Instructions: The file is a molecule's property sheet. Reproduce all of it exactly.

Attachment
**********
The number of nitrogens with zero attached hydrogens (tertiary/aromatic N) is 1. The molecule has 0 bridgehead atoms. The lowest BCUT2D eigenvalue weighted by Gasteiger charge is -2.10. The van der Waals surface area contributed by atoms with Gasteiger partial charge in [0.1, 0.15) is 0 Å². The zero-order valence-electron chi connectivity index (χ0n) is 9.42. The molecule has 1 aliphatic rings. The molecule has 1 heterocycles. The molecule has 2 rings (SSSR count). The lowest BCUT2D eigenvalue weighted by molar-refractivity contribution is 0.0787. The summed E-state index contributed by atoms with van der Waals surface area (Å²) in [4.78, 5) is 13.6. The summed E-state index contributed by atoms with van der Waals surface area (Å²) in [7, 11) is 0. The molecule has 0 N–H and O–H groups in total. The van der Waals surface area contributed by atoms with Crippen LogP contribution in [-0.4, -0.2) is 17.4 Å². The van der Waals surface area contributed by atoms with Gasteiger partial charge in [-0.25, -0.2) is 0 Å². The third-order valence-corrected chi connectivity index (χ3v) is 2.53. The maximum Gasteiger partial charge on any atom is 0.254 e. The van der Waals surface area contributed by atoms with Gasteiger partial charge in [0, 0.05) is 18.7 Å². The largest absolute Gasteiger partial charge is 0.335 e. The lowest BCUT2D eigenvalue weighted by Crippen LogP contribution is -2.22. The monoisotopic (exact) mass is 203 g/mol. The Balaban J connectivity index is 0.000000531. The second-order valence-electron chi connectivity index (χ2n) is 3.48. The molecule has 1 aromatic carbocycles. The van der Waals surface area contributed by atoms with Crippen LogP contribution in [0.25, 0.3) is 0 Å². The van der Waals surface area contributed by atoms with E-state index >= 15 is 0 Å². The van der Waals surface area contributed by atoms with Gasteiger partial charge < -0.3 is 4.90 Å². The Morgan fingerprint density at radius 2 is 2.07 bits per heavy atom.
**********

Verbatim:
The number of nitrogens with zero attached hydrogens (tertiary/aromatic N) is 1. The molecule has 0 bridgehead atoms. The lowest BCUT2D eigenvalue weighted by Gasteiger charge is -2.10. The van der Waals surface area contributed by atoms with Gasteiger partial charge in [0.1, 0.15) is 0 Å². The zero-order valence-electron chi connectivity index (χ0n) is 9.42. The molecule has 1 aliphatic rings. The molecule has 1 heterocycles. The molecule has 2 rings (SSSR count). The lowest BCUT2D eigenvalue weighted by molar-refractivity contribution is 0.0787. The summed E-state index contributed by atoms with van der Waals surface area (Å²) in [4.78, 5) is 13.6. The summed E-state index contributed by atoms with van der Waals surface area (Å²) in [7, 11) is 0. The molecule has 0 N–H and O–H groups in total. The van der Waals surface area contributed by atoms with Crippen LogP contribution in [-0.4, -0.2) is 17.4 Å². The van der Waals surface area contributed by atoms with Gasteiger partial charge in [-0.25, -0.2) is 0 Å². The third-order valence-corrected chi connectivity index (χ3v) is 2.53. The maximum Gasteiger partial charge on any atom is 0.254 e. The van der Waals surface area contributed by atoms with Gasteiger partial charge in [0, 0.05) is 18.7 Å². The largest absolute Gasteiger partial charge is 0.335 e. The lowest BCUT2D eigenvalue weighted by Crippen LogP contribution is -2.22. The monoisotopic (exact) mass is 203 g/mol. The Balaban J connectivity index is 0.000000531. The second-order valence-electron chi connectivity index (χ2n) is 3.48. The molecule has 1 aromatic carbocycles. The van der Waals surface area contributed by atoms with Crippen LogP contribution in [0.25, 0.3) is 0 Å². The van der Waals surface area contributed by atoms with E-state index >= 15 is 0 Å². The van der Waals surface area contributed by atoms with Gasteiger partial charge < -0.3 is 4.90 Å². The Morgan fingerprint density at radius 2 is 2.07 bits per heavy atom.